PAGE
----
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For Writers


As you can imagine, I hear from lots of writers who want to be published.  I’m going to do my best to answer some of the common questions here.   Please understand that as the mother of four, writing two 90,000 word books a year, my time is very limited and I cannot critique your work.  No matter how fabulous it is!  Plus, I’ve been known to make authors cry with my critiques, so you wouldn’t want one anyway.  I’m missing important social skills.


Here are my best tips for new authors:


First off, this is not a fast business.  You will learn patience, and practice with me now:  Go to the bottom of a swimming pool (a lake will do) and see how long you can hold your breath.  When you’re dead, that’s about when you’ll hear from the publishers.  Kidding, I’m kidding, but it is not a fast business, so please get used to wasting time.  You will waste a lot of time.  Don’t rush to get something out that isn’t ready.  It will only come back to you with a rejection faster.  Take up knitting or better yet, work on your next project.  You will have a new, obsessive relationship with your mailbox.  Embrace it.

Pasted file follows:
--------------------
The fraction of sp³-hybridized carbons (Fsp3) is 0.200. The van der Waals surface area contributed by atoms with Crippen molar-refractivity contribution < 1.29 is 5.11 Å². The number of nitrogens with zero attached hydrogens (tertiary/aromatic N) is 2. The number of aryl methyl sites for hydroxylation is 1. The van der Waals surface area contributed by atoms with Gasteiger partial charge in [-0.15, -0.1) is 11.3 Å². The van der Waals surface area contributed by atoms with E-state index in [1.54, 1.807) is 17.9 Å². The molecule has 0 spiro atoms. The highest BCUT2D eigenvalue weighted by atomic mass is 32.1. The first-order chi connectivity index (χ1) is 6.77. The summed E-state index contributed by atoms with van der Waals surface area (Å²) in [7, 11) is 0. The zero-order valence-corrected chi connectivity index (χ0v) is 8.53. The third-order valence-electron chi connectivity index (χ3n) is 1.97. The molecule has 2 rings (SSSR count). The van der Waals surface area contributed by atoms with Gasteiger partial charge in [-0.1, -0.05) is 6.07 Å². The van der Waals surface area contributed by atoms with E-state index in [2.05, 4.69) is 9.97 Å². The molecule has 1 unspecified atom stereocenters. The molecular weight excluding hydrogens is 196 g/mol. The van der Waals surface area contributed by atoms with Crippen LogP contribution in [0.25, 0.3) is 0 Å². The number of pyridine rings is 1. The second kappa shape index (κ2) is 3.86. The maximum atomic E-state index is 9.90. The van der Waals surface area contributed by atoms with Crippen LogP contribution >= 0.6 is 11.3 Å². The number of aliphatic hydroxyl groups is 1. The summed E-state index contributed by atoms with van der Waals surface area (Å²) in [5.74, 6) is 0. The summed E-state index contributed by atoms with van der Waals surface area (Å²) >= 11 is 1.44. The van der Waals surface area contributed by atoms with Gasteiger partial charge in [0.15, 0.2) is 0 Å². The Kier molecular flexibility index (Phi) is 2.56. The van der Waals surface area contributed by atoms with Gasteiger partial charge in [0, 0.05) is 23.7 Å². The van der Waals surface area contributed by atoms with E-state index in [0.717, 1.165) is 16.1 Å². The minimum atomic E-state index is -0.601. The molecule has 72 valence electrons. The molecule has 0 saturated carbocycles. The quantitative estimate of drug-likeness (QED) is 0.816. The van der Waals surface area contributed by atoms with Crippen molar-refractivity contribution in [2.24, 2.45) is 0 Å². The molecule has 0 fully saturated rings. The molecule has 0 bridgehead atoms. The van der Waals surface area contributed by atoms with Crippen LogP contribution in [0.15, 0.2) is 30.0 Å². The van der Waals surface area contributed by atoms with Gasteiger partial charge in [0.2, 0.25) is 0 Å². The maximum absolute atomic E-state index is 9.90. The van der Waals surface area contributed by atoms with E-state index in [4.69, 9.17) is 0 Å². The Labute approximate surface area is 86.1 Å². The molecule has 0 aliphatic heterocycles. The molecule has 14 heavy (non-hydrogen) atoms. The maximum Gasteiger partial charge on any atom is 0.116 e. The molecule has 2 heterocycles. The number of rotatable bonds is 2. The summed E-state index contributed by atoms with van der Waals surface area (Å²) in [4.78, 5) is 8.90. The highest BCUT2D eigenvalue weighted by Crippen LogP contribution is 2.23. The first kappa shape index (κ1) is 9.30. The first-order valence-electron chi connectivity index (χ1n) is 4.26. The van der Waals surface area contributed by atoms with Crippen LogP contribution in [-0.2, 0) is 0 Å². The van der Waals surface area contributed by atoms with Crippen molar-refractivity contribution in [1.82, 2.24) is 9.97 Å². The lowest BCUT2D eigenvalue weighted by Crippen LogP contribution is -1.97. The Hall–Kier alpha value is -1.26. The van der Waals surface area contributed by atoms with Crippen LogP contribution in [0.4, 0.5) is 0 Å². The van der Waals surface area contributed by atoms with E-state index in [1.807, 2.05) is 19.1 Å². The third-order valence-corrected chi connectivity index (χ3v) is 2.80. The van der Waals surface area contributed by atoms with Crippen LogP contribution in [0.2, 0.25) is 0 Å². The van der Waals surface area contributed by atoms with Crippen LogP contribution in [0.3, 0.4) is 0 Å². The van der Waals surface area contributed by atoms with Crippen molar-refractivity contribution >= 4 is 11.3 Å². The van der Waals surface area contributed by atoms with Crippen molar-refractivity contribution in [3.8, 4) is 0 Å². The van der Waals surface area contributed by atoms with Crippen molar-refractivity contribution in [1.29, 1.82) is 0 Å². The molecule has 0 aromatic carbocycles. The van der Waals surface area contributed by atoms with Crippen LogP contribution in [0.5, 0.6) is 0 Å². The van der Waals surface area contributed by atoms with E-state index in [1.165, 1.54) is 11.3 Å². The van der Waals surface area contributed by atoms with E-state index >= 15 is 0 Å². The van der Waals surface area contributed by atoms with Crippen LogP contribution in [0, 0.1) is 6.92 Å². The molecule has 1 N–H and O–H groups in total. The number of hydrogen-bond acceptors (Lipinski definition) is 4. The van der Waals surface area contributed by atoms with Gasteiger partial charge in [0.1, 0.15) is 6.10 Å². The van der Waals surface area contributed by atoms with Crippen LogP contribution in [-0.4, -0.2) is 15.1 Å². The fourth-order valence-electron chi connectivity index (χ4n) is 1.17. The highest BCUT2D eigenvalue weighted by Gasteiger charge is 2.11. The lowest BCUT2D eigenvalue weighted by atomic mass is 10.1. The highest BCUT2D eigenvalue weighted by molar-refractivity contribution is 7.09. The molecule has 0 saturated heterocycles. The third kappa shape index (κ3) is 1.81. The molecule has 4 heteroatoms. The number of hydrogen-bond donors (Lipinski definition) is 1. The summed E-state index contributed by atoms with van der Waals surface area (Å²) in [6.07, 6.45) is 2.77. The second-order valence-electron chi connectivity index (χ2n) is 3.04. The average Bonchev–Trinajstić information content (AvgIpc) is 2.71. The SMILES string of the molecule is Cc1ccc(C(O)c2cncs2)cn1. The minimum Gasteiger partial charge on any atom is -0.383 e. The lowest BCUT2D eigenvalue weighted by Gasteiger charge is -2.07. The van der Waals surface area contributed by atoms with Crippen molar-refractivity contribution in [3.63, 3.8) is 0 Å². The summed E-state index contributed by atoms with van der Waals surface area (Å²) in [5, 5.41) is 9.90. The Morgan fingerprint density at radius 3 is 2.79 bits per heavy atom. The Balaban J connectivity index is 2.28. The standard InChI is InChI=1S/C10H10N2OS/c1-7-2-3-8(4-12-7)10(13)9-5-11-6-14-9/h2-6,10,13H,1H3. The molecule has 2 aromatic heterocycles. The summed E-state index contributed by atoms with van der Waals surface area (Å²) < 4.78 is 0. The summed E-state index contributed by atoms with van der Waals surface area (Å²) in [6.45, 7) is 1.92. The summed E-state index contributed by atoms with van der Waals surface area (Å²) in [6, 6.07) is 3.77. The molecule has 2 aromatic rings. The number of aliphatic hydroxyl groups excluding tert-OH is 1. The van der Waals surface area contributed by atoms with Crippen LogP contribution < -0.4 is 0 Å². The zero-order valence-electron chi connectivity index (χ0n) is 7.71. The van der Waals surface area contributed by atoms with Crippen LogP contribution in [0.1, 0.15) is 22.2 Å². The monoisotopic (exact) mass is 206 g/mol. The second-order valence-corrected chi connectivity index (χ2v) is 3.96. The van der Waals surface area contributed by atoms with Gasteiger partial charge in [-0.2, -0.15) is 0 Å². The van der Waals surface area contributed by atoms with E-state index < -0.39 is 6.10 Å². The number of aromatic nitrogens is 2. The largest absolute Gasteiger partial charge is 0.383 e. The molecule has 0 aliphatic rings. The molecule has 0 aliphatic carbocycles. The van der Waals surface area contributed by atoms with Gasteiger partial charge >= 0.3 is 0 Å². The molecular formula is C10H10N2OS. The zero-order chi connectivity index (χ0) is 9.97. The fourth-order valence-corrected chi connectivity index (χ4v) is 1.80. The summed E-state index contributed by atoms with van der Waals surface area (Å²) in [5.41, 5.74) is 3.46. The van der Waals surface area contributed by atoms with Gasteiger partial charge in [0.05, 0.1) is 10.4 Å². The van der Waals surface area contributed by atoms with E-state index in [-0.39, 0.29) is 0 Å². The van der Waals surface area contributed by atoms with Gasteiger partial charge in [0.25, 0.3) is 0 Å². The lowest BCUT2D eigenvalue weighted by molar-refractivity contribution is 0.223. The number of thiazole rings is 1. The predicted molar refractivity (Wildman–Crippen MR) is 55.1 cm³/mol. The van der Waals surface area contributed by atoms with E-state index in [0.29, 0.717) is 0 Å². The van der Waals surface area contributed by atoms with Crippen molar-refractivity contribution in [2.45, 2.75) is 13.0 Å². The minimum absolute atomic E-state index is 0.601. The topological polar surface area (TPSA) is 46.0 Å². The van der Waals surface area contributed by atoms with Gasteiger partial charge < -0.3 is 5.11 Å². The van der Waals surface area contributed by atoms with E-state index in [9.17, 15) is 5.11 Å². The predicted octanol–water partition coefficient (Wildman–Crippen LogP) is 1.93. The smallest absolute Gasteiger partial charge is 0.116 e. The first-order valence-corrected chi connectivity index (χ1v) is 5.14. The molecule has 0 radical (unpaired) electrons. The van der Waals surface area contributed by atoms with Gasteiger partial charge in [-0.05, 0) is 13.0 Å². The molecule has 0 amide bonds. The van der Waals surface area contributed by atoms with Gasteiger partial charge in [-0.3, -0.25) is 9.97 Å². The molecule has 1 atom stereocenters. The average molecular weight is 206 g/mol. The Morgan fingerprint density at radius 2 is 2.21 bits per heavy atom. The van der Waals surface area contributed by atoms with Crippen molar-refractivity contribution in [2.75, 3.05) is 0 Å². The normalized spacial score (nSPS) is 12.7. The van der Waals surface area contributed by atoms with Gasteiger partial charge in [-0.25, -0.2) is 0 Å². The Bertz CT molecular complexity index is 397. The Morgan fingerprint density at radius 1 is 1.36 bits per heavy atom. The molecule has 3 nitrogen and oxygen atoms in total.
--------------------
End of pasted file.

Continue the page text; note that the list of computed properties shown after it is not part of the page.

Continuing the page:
• READ WHAT’S SELLING:  See what publishers are putting on the shelves.  Not just Christian publishers, but secular publishers as well.  You want to know what’s capturing the market’s attention.  Watch the bestsellers’ lists.  Both the NYT and CBA’s.  A book that stays on the list indicates staying power, read those books to analyze why.  Don’t copy them – you don’t want to be an “also-ran”, but see where the writer’s passion made the book different.


  • READ YOUR GENRE:  Please don’t write romantic suspense when you’ve never read it.  An author must know their genre.  If you want to write women’s fiction, read lots of it.  That may change as you find your place in the market, but when starting out, understand how you differ from the competition, it will help your position with publishers’ marketing departments.


  • READ THE CLASSICS:   There’s a reason these books have been around for centuries.  And though, the style is much slower and most likely you couldn’t sell a book with such narration today, it’s important to see how they created such perfect conflicts that have withstood the span of time.  Here are my suggestions.